Academics and politicians have long debated the motives of the bombers, the psychological make-up of the men and women who cold-bloodedly decide to undertake the role of suicide executioners; for they are executioners, killers who see their victims – be they soldiers or civilians – before they flick the switch that destroys them. The Israelis long ago decided that there was no “perfect” profile for a suicide bomber, and my own experience in Lebanon bears this out. The suicider might have spent years fighting the Israelis in the south of the country. Often, they would have been imprisoned or tortured by Israel or its proxy Lebanese militia. Sometimes, brothers or other family members would have been killed. On other occasions, the example of their own relatives would have drawn them into the vortex of suicide-by-example.
Khaled is – or was, for I no longer know if he is alive, since I met him a few weeks ago- influenced by his brother Hassan, whose journey to Iraq was organised by an unknown group, presumably Palestinian, and whose weapons training beside the Tigris river was videotaped by his comrades. Hassan’s mother has shown me this tape – which ends with Hassan cheerfully waving goodbye from the driver’s window of a battered car, presumably the vehicle he was about to ram into the American convoy at Tal Afar.
None of this addresses the issue of religious belief. While there is evidence aplenty that the Japanese suicide pilots of the Second World War were sometimes coerced and intimidated into their final flights against US warships in the Pacific, many also believed that they were dying for their emperor. For them, the fall of cherry blossom and the divine wind – the “kamikaze” – blessed their souls as they aimed their bombers at American aircraft carriers. But even an industrialised dictatorship like Japan – facing the imminent collapse of its entire society at the hands of a superpower – could only mobilise 4,615 “kamikazes”. The Iraq suicide bombers may already have reached half that number.
But the Japanese authorities encouraged their pilots to think of themselves as a collective suicide unit whose insignia of imminent death – white Rising Sun headbands and white scarves – prefigured the yellow headbands imprinted with Koranic script that Hizbollah guerrillas wore when they set out to attack Israeli soldiers in the occupied zone of southern Lebanon. In Iraq, however, those who direct the growing army of suiciders do not lack inventiveness. Their bombers have arrived at the scene of their self-destruction dressed as car mechanics, soldiers, police officers, middle-aged housewives, children’s sweet-sellers, worshippers and – on one occasion – a “harmless” shepherd. They have carried their bombs in Oldsmobiles, fuel trucks, garbage trucks, flat-bed trucks, on donkeys and bicycles, motor-bikes and mopeds and carts, minibuses, date-vendors’ vans, mobile recruitment centres and lorries packed with chlorine. Incredibly, there appears to be no individual central “brain” behind the bombings – although “groupuscules” of bombers obviously exist. Inspiration, imitation and the globalised influence of the internet appear sufficient to empower the bombers of Iraq.
On an individual level, it is possible to see the friction and psychological trauma of families. Khaled’s mother, for instance, constantly expressed her pride in her dead son Hassan and, in front of me, she looked with almost equal love at his still-living brother. But when my companion urged Khaled to remain alive for his mother’s sake – reminding him that the Prophet himself spoke of the primary obligation of a Muslim man to protect his mother – the woman was close to tears. She was torn apart by her love as a mother and her religious-political duty as the woman who had brought another would-be martyr into the world. When my friend again urged Khaled to remain alive, to stay in Sidon and marry – eerily, the muezzin’s call to prayer had begun during our conversation – he shook his head.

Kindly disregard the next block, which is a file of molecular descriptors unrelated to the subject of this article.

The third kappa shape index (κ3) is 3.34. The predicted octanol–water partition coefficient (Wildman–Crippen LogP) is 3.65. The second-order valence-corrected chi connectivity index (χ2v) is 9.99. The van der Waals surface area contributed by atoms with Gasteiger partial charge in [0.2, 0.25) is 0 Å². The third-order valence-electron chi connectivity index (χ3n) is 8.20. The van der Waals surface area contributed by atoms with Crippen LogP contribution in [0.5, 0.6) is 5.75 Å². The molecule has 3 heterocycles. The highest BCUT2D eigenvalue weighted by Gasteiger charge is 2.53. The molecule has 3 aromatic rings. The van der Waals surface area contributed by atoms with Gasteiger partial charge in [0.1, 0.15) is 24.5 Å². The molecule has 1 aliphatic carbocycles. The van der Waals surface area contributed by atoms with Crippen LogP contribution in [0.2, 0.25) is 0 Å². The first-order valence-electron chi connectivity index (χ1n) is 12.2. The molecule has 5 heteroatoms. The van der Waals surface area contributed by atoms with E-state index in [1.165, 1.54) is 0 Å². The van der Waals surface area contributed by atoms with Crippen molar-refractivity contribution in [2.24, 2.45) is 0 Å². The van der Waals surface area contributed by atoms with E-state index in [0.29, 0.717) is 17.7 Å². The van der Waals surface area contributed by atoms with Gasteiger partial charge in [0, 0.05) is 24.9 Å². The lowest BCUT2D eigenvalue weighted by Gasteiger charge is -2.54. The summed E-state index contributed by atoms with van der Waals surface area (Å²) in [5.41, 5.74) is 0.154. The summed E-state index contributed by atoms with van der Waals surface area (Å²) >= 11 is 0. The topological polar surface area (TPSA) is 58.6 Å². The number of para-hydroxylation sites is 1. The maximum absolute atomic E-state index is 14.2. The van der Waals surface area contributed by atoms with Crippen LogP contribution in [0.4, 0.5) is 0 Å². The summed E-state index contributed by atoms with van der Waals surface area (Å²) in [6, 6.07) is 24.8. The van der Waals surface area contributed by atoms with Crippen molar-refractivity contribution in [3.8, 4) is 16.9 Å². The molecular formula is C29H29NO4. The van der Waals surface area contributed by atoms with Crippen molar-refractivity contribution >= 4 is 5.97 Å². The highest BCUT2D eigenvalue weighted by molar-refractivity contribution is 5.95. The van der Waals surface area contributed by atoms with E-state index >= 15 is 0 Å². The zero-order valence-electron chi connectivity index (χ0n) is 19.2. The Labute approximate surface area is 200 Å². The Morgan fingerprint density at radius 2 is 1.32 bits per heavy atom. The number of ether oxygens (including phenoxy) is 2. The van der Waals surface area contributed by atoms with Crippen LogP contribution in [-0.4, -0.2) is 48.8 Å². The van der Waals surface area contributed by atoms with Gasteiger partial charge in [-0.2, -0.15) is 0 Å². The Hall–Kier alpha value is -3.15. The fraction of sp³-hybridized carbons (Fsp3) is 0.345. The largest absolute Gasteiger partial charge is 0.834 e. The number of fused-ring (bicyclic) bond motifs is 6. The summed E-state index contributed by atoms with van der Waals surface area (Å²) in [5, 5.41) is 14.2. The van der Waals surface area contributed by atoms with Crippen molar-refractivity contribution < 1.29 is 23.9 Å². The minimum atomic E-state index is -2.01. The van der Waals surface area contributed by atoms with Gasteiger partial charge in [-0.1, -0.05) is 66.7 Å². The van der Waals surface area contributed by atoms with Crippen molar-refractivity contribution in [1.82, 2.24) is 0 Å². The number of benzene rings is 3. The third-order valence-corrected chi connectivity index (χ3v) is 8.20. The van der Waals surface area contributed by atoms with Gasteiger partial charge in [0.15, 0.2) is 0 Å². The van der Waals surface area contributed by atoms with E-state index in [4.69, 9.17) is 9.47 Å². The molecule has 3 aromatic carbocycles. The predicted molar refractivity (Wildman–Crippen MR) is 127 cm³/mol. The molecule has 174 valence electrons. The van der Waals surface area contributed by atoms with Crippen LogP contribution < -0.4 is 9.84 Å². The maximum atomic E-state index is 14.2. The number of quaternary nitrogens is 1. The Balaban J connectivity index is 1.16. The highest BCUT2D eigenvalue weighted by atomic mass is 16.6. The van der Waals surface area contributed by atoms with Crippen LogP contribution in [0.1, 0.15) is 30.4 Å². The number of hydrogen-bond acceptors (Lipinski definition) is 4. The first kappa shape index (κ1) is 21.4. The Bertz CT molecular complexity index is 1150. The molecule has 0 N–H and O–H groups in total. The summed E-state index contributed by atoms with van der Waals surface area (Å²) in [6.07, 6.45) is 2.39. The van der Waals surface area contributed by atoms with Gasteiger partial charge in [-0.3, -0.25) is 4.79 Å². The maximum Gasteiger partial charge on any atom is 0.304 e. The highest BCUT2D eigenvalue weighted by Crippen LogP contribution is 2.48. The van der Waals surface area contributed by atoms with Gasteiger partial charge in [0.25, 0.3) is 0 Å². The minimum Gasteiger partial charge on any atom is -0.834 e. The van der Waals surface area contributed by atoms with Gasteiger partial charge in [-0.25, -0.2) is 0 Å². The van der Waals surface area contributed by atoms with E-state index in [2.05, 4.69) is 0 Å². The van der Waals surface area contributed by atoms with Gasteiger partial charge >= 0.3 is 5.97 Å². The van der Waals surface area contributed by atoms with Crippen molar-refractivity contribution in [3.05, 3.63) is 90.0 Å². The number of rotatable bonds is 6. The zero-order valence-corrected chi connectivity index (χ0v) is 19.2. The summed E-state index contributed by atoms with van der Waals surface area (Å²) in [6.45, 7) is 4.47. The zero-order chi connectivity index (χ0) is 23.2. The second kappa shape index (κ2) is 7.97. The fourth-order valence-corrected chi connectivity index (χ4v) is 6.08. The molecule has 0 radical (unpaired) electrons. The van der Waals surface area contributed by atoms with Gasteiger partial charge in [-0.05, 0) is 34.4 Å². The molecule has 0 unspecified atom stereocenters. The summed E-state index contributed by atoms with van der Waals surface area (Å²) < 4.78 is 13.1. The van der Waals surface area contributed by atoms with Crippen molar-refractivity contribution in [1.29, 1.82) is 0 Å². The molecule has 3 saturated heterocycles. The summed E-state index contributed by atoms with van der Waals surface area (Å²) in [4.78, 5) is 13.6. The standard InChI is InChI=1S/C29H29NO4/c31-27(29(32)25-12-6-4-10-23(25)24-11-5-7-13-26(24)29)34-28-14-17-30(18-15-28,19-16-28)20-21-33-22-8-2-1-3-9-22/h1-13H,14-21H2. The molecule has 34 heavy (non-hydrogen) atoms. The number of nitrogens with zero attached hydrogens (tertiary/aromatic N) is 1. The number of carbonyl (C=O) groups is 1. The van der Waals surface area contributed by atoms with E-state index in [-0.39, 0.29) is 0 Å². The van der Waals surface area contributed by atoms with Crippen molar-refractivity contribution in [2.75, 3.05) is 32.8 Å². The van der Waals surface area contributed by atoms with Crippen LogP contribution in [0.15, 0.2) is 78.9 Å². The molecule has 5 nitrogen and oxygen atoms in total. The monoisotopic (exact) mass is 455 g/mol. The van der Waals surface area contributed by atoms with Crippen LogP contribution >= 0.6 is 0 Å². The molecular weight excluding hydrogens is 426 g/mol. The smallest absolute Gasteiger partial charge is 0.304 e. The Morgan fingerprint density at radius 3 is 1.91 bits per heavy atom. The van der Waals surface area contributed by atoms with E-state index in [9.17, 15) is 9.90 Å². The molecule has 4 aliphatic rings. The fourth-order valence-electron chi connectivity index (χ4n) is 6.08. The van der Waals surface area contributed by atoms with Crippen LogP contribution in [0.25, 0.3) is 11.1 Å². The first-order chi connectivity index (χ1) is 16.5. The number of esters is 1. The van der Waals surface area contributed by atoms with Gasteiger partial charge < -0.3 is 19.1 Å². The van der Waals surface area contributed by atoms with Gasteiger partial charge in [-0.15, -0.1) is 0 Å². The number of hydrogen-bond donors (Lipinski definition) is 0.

Not even a disparaging remark about those who would send him on his death mission – that they were prepared to live in this world while sending others like Khaled to their fate – could discourage him. “I am not going to become a ’shahed’ [martyr] for people,” he replied. “I am doing it for God.”
It was the same old argument. We could produce a hundred good ways – peaceful ways – for him to resolve the injustices of this world; but the moment Khaled invoked the name of God, our suggestions became irrelevant. Rationality – humanism, if you like – simply withered away. If a Western president could invoke a war of “good against evil”, his antagonists could do the same.
But is there a rational pattern to the suicide bombings in Iraq? The first incidents of their kind took place as American troops were actually advancing towards Baghdad. Near the Shia town of Nasiriyah, an off-duty Iraqi policeman, Sergeant Ali Jaffar Moussa Hamadi al-Nomani, drove a car bomb into an American Marine roadblock. Married, with five children, he had been a soldier in Iraq’s 1980-88 war with Iran and had volunteered to fight the Americans after Saddam’s occupation of Kuwait. Shortly afterwards, two Shia Muslim women did the same.
In its dying days, even Saddam Hussein’s own government was shocked. “The US administration is going to turn the whole world into people prepared to die for their nations,” Saddam’s vice-president, Taha Yassin Ramadan, warned. “All they can do now is turn themselves into bombs. If the B-52 bombs can now kill 500 or more in our war, then I’m sure that some operations by our freedom fighters will be able to kill 5,000.” Ramadan even referred to “the martyr’s moment of sublimity” – an al-Qa’ida-like phrase that ill befitted a secular Baathist – and it was clear that the vice-president was almost as surprised as the Americans. But only two days after the US occupation of Baghdad, a woman killed herself while trying to explode a grenade among a group of American troops outside the capital.
Throughout the five years of war, suicide bombers have focused on Iraq’s own American-trained security forces rather than US troops. At least 365 attacks have been staged against Iraqi police or paramilitary forces. Their targets included at least 147 police stations (1,577 deaths), 43 army and police recruitment centres (939 deaths), 91 checkpoints (with a minimum of 564 fatalities), 92 security patrols (465 deaths) and numerous other police targets (escorts, convoys accompanying government ministers, etc). One of the recruitment centres – in the centre of Baghdad – was assaulted by suicide bombers on eight separate occasions.